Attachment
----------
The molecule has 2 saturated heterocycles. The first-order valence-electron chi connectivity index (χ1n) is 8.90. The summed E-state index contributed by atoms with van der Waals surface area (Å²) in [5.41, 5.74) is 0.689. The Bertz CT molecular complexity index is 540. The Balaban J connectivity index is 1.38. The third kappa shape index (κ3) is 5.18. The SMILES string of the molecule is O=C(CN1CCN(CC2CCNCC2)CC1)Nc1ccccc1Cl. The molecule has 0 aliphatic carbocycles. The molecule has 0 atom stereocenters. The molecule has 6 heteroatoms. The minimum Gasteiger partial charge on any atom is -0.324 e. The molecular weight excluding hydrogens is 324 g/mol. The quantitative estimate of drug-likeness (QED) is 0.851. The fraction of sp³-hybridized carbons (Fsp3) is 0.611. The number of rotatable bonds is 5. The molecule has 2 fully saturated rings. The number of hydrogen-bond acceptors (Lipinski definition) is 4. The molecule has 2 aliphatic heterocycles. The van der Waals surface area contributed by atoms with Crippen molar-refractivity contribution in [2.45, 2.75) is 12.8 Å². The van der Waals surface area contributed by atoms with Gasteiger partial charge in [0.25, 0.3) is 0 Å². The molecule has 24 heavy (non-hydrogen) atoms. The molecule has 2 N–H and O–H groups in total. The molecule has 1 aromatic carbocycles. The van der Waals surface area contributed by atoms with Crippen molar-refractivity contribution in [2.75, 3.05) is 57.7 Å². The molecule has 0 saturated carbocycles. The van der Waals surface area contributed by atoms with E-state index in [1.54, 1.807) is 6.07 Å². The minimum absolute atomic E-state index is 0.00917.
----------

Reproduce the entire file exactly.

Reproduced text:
The molecule has 2 saturated heterocycles. The first-order valence-electron chi connectivity index (χ1n) is 8.90. The summed E-state index contributed by atoms with van der Waals surface area (Å²) in [5.41, 5.74) is 0.689. The Bertz CT molecular complexity index is 540. The Balaban J connectivity index is 1.38. The third kappa shape index (κ3) is 5.18. The SMILES string of the molecule is O=C(CN1CCN(CC2CCNCC2)CC1)Nc1ccccc1Cl. The molecule has 0 aliphatic carbocycles. The molecule has 0 atom stereocenters. The molecule has 6 heteroatoms. The minimum Gasteiger partial charge on any atom is -0.324 e. The molecular weight excluding hydrogens is 324 g/mol. The quantitative estimate of drug-likeness (QED) is 0.851. The fraction of sp³-hybridized carbons (Fsp3) is 0.611. The number of rotatable bonds is 5. The molecule has 2 fully saturated rings. The number of hydrogen-bond acceptors (Lipinski definition) is 4. The molecule has 2 aliphatic heterocycles. The van der Waals surface area contributed by atoms with Crippen molar-refractivity contribution in [2.45, 2.75) is 12.8 Å². The van der Waals surface area contributed by atoms with Gasteiger partial charge in [0.25, 0.3) is 0 Å². The molecule has 24 heavy (non-hydrogen) atoms. The molecule has 2 N–H and O–H groups in total. The molecule has 1 aromatic carbocycles. The van der Waals surface area contributed by atoms with Crippen molar-refractivity contribution in [2.75, 3.05) is 57.7 Å². The molecule has 0 saturated carbocycles. The van der Waals surface area contributed by atoms with E-state index in [1.54, 1.807) is 6.07 Å². The minimum absolute atomic E-state index is 0.00917.